Two days after Budget 2019 was unveiled, I had coffee with Peter, a close friend. We reminisced about the good old days. He is now a very successful entrepreneur running various businesses locally and overseas. Our conversation inevitably touched on the budget.
Tan Hooi Beng: How are you, Pete? It has been a while.
Peter: I am good. I trust you are too. Perhaps you could brief me about the budget, notably on issues of interest to me.
Over the years, I have built my business in various sectors. Most of the companies make a profit while several others make losses. I am aware that the losses could be carried forward indefinitely for set-off against future profit unless there is a major change of shareholders in a dormant company. Under Budget 2019, is this still good?
Good to a certain degree. However, an expiry period has been proposed. Business losses, capital allowance and unutilised incentive benefits can be carried forward for a maximum period of seven years.
Is this an international trend? Wouldn’t Malaysia lose its competitiveness? Could I then transfer profit-making businesses to the loss-making companies so the losses can be utilised in the quickest manner?
Malaysia is not alone. Countries like Thailand (five years), Indonesia (five years), India (eight years) and a few more have adopted the same principle. Be mindful that any business restructuring must be commercially motivated. Otherwise, the tax authority can easily invoke the general anti-avoidance rule to deny the loss utilisation.
Wait a minute. I remember that 70% of the current-year loss can be transferred to another profit-making company within a group. New companies normally incur losses. It looks like I do not need to be overly concerned about the seven years rule, save for the remaining 30%.
I am afraid that the conditions for the group relief facility you mentioned will also be tightened. A new company has to wait for 12 months before it can surrender the losses. Moreover, the surrendering is limited to three years. Companies that have certain unutilised incentive benefits will not qualify as claimants. With all these, your chief financial officer needs to monitor the movement of losses. A timely surrender will be key.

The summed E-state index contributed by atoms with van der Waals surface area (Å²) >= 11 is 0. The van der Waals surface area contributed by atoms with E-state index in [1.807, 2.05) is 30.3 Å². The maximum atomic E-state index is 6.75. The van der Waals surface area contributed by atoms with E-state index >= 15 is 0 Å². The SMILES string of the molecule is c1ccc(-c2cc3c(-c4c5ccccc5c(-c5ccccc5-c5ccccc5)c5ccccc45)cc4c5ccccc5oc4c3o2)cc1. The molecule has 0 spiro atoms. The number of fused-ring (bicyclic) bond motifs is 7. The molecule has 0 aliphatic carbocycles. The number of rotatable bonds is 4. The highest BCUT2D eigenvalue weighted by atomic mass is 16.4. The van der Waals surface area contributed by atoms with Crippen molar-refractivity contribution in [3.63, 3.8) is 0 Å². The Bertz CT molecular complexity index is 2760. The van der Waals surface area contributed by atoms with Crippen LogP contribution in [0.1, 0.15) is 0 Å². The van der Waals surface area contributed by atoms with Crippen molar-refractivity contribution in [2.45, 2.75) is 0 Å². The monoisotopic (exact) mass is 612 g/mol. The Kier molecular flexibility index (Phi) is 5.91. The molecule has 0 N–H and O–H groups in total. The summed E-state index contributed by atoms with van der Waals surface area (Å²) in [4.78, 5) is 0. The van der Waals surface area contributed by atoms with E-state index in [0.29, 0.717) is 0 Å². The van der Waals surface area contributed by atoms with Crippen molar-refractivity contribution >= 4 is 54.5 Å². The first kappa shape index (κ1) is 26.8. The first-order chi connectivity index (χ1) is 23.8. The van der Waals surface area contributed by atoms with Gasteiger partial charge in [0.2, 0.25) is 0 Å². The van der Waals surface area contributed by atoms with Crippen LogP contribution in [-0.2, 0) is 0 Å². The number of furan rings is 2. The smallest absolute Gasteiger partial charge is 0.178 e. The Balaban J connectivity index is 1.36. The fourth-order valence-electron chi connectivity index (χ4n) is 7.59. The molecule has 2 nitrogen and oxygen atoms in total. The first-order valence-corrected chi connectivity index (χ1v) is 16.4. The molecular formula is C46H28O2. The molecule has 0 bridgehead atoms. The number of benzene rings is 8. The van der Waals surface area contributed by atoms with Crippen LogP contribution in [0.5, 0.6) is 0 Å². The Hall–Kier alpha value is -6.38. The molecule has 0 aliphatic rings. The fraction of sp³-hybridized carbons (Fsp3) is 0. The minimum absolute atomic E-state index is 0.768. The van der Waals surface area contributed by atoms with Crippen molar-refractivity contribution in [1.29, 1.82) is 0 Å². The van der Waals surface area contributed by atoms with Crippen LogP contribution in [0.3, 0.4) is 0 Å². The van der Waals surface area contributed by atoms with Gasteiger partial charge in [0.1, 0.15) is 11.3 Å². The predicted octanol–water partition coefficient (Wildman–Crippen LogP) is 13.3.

I heard Budget 2019 deals with Labuan companies. I operate a bare-boat charter hire business in the region via a Labuan company. It leases vessels from UK companies and on-leases them to Malaysian and foreign companies. The leasing company has been paying RM20,000 flat tax for many years. Will this structure still work?
Malaysia endeavours to meet the global international tax standards and, hence, the review of the Labuan tax regime. Labuan trading activities, including leasing, will be subject to tax at 3%. Paying tax of RM20,000 annually is no longer an option. Moreover, a Labuan company is expected to have proper business substance. Labuan companies are now allowed to transact in ringgit and with Malaysia residents. However, in this case, the Malaysian payers or lessees will only be granted a tax deduction of 3% of the lease rental. I remember that some of your companies pay interest and premiums to Labuan banks and insurers. These will also be affected.
This is serious. My Malaysian clients (lessees) would not be able to take a deduction on the remaining 97%. Now I have to reconsider my group’s financing and insurance position. A disallowance of 97% is too significant. The group also owns a Labuan international licensing company that owns an intellectual property used by various related manufacturing companies overseas. Will this be an issue?